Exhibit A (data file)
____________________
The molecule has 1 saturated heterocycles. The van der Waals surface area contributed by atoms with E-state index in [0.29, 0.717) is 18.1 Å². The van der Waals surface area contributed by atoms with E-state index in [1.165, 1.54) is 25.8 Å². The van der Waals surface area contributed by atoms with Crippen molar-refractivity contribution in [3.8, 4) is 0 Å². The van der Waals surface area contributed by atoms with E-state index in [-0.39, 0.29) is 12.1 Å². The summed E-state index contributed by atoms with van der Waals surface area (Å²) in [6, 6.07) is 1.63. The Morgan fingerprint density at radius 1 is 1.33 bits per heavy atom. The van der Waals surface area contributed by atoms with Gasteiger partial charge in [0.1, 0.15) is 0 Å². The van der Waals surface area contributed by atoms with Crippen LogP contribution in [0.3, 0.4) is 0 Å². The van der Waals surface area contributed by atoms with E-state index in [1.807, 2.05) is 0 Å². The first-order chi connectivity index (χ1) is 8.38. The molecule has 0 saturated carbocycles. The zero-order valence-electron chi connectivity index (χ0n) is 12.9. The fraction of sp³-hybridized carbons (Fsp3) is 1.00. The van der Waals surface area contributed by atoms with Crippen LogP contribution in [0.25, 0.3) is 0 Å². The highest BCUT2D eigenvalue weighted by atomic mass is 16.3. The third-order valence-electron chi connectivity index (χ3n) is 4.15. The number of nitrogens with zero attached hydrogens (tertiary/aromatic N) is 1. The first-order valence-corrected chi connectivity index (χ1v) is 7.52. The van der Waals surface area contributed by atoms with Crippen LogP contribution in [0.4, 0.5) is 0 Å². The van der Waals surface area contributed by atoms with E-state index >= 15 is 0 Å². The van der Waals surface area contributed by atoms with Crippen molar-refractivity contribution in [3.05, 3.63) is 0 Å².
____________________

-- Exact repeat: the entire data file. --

The molecule has 1 saturated heterocycles. The van der Waals surface area contributed by atoms with E-state index in [0.29, 0.717) is 18.1 Å². The van der Waals surface area contributed by atoms with E-state index in [1.165, 1.54) is 25.8 Å². The van der Waals surface area contributed by atoms with Crippen molar-refractivity contribution in [3.8, 4) is 0 Å². The van der Waals surface area contributed by atoms with E-state index in [-0.39, 0.29) is 12.1 Å². The summed E-state index contributed by atoms with van der Waals surface area (Å²) in [6, 6.07) is 1.63. The Morgan fingerprint density at radius 1 is 1.33 bits per heavy atom. The van der Waals surface area contributed by atoms with Gasteiger partial charge in [0.1, 0.15) is 0 Å². The van der Waals surface area contributed by atoms with Crippen LogP contribution in [0.3, 0.4) is 0 Å². The van der Waals surface area contributed by atoms with E-state index in [1.807, 2.05) is 0 Å². The first-order chi connectivity index (χ1) is 8.38. The molecule has 0 saturated carbocycles. The zero-order valence-electron chi connectivity index (χ0n) is 12.9. The fraction of sp³-hybridized carbons (Fsp3) is 1.00. The van der Waals surface area contributed by atoms with Crippen LogP contribution in [0.25, 0.3) is 0 Å². The highest BCUT2D eigenvalue weighted by atomic mass is 16.3. The third-order valence-electron chi connectivity index (χ3n) is 4.15. The number of nitrogens with zero attached hydrogens (tertiary/aromatic N) is 1. The first-order valence-corrected chi connectivity index (χ1v) is 7.52. The van der Waals surface area contributed by atoms with Crippen LogP contribution in [0.4, 0.5) is 0 Å². The van der Waals surface area contributed by atoms with E-state index >= 15 is 0 Å². The van der Waals surface area contributed by atoms with Crippen molar-refractivity contribution in [3.05, 3.63) is 0 Å².